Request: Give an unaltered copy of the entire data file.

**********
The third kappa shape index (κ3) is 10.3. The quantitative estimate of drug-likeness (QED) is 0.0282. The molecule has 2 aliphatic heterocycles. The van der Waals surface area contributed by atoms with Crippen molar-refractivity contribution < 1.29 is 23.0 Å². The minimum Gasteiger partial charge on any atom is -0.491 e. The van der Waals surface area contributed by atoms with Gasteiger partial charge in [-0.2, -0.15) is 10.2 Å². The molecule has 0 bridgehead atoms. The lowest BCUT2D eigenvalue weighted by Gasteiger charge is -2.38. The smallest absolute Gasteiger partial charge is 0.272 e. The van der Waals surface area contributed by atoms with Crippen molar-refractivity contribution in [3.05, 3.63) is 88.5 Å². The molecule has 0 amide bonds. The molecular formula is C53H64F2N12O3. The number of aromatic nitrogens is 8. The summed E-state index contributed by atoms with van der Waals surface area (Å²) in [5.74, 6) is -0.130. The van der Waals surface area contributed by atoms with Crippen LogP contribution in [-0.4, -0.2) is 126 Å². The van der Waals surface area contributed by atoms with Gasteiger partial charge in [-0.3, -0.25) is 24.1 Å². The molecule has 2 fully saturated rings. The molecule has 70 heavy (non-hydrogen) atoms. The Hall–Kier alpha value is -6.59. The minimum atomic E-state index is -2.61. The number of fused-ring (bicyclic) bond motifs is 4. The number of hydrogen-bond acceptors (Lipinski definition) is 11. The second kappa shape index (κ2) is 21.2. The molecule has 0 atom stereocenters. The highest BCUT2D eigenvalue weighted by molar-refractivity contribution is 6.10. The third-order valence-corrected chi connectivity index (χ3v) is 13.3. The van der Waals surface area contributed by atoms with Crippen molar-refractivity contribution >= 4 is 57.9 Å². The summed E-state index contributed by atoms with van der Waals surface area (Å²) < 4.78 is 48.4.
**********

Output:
The third kappa shape index (κ3) is 10.3. The quantitative estimate of drug-likeness (QED) is 0.0282. The molecule has 2 aliphatic heterocycles. The van der Waals surface area contributed by atoms with Crippen molar-refractivity contribution < 1.29 is 23.0 Å². The minimum Gasteiger partial charge on any atom is -0.491 e. The van der Waals surface area contributed by atoms with Gasteiger partial charge in [-0.2, -0.15) is 10.2 Å². The molecule has 0 bridgehead atoms. The lowest BCUT2D eigenvalue weighted by Gasteiger charge is -2.38. The smallest absolute Gasteiger partial charge is 0.272 e. The van der Waals surface area contributed by atoms with Crippen molar-refractivity contribution in [3.05, 3.63) is 88.5 Å². The molecule has 0 amide bonds. The molecular formula is C53H64F2N12O3. The number of aromatic nitrogens is 8. The summed E-state index contributed by atoms with van der Waals surface area (Å²) in [5.74, 6) is -0.130. The van der Waals surface area contributed by atoms with Crippen LogP contribution in [-0.4, -0.2) is 126 Å². The van der Waals surface area contributed by atoms with Gasteiger partial charge in [-0.3, -0.25) is 24.1 Å². The molecule has 2 fully saturated rings. The molecule has 70 heavy (non-hydrogen) atoms. The Hall–Kier alpha value is -6.59. The minimum atomic E-state index is -2.61. The number of fused-ring (bicyclic) bond motifs is 4. The number of hydrogen-bond acceptors (Lipinski definition) is 11. The second kappa shape index (κ2) is 21.2. The molecule has 0 atom stereocenters. The highest BCUT2D eigenvalue weighted by molar-refractivity contribution is 6.10. The third-order valence-corrected chi connectivity index (χ3v) is 13.3. The van der Waals surface area contributed by atoms with Crippen molar-refractivity contribution >= 4 is 57.9 Å². The summed E-state index contributed by atoms with van der Waals surface area (Å²) < 4.78 is 48.4.